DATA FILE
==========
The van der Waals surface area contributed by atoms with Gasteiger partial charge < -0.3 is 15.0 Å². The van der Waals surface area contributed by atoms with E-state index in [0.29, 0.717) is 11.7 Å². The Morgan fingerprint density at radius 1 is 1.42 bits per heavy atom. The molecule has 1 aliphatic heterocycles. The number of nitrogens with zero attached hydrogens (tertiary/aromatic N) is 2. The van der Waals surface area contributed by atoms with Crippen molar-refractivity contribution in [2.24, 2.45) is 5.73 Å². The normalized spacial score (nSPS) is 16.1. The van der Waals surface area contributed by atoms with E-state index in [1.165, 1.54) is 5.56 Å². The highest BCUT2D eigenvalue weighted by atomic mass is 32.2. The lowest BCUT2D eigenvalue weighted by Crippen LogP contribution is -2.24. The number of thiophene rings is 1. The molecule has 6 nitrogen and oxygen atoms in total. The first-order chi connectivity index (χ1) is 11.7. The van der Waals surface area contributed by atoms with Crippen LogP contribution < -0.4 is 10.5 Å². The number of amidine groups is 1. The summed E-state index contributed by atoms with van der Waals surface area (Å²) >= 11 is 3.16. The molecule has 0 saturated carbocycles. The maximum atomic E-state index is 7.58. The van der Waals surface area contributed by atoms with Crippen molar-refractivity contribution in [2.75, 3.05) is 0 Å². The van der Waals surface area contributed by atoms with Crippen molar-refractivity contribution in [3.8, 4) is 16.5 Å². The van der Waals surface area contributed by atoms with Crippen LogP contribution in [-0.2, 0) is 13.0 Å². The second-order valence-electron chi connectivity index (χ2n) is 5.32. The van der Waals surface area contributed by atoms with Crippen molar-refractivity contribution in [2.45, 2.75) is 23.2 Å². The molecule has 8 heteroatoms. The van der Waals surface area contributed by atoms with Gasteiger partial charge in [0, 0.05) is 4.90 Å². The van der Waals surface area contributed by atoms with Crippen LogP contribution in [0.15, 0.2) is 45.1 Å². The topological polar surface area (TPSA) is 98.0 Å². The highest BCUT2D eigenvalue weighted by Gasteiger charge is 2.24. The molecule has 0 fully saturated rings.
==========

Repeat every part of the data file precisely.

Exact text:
The van der Waals surface area contributed by atoms with Gasteiger partial charge < -0.3 is 15.0 Å². The van der Waals surface area contributed by atoms with E-state index in [0.29, 0.717) is 11.7 Å². The Morgan fingerprint density at radius 1 is 1.42 bits per heavy atom. The molecule has 1 aliphatic heterocycles. The number of nitrogens with zero attached hydrogens (tertiary/aromatic N) is 2. The van der Waals surface area contributed by atoms with Crippen molar-refractivity contribution in [2.24, 2.45) is 5.73 Å². The normalized spacial score (nSPS) is 16.1. The van der Waals surface area contributed by atoms with E-state index in [1.165, 1.54) is 5.56 Å². The highest BCUT2D eigenvalue weighted by atomic mass is 32.2. The lowest BCUT2D eigenvalue weighted by Crippen LogP contribution is -2.24. The number of thiophene rings is 1. The molecule has 6 nitrogen and oxygen atoms in total. The first-order chi connectivity index (χ1) is 11.7. The van der Waals surface area contributed by atoms with Crippen LogP contribution < -0.4 is 10.5 Å². The number of amidine groups is 1. The summed E-state index contributed by atoms with van der Waals surface area (Å²) >= 11 is 3.16. The molecule has 0 saturated carbocycles. The maximum atomic E-state index is 7.58. The van der Waals surface area contributed by atoms with Crippen molar-refractivity contribution in [2.75, 3.05) is 0 Å². The van der Waals surface area contributed by atoms with Crippen molar-refractivity contribution in [3.8, 4) is 16.5 Å². The van der Waals surface area contributed by atoms with Crippen LogP contribution in [-0.2, 0) is 13.0 Å². The second-order valence-electron chi connectivity index (χ2n) is 5.32. The van der Waals surface area contributed by atoms with Crippen molar-refractivity contribution in [2.45, 2.75) is 23.2 Å². The molecule has 8 heteroatoms. The van der Waals surface area contributed by atoms with Gasteiger partial charge in [0, 0.05) is 4.90 Å². The van der Waals surface area contributed by atoms with Crippen LogP contribution in [0.15, 0.2) is 45.1 Å². The topological polar surface area (TPSA) is 98.0 Å². The highest BCUT2D eigenvalue weighted by Gasteiger charge is 2.24. The molecule has 0 fully saturated rings.